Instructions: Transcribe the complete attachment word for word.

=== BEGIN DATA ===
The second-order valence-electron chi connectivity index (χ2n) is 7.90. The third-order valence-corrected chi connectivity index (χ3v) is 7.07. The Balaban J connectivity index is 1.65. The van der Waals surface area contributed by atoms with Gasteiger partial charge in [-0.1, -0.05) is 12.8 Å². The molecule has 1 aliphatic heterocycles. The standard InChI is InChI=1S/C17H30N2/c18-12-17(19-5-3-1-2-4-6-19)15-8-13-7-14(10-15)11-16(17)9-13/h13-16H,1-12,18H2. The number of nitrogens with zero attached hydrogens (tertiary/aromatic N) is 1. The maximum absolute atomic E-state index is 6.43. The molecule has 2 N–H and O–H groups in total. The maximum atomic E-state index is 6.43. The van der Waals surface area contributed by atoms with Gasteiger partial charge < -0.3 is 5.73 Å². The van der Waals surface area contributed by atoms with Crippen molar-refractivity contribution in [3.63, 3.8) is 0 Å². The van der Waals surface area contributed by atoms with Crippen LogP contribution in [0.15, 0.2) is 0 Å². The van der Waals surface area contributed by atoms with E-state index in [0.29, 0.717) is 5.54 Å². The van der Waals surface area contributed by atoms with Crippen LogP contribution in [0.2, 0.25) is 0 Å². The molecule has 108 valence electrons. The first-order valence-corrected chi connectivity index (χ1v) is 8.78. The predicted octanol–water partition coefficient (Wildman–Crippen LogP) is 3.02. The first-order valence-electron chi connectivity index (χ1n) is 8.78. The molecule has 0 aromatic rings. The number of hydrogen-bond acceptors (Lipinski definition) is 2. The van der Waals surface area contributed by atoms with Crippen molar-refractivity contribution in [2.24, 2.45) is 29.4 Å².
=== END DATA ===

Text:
The second-order valence-electron chi connectivity index (χ2n) is 7.90. The third-order valence-corrected chi connectivity index (χ3v) is 7.07. The Balaban J connectivity index is 1.65. The van der Waals surface area contributed by atoms with Gasteiger partial charge in [-0.1, -0.05) is 12.8 Å². The molecule has 1 aliphatic heterocycles. The standard InChI is InChI=1S/C17H30N2/c18-12-17(19-5-3-1-2-4-6-19)15-8-13-7-14(10-15)11-16(17)9-13/h13-16H,1-12,18H2. The number of nitrogens with zero attached hydrogens (tertiary/aromatic N) is 1. The maximum absolute atomic E-state index is 6.43. The molecule has 2 N–H and O–H groups in total. The maximum atomic E-state index is 6.43. The van der Waals surface area contributed by atoms with Gasteiger partial charge < -0.3 is 5.73 Å². The van der Waals surface area contributed by atoms with Crippen molar-refractivity contribution in [3.63, 3.8) is 0 Å². The van der Waals surface area contributed by atoms with Crippen LogP contribution in [0.15, 0.2) is 0 Å². The van der Waals surface area contributed by atoms with E-state index in [0.29, 0.717) is 5.54 Å². The van der Waals surface area contributed by atoms with Crippen LogP contribution in [0.2, 0.25) is 0 Å². The molecule has 108 valence electrons. The first-order valence-corrected chi connectivity index (χ1v) is 8.78. The predicted octanol–water partition coefficient (Wildman–Crippen LogP) is 3.02. The first-order valence-electron chi connectivity index (χ1n) is 8.78. The molecule has 0 aromatic rings. The number of hydrogen-bond acceptors (Lipinski definition) is 2. The van der Waals surface area contributed by atoms with Crippen molar-refractivity contribution in [2.24, 2.45) is 29.4 Å².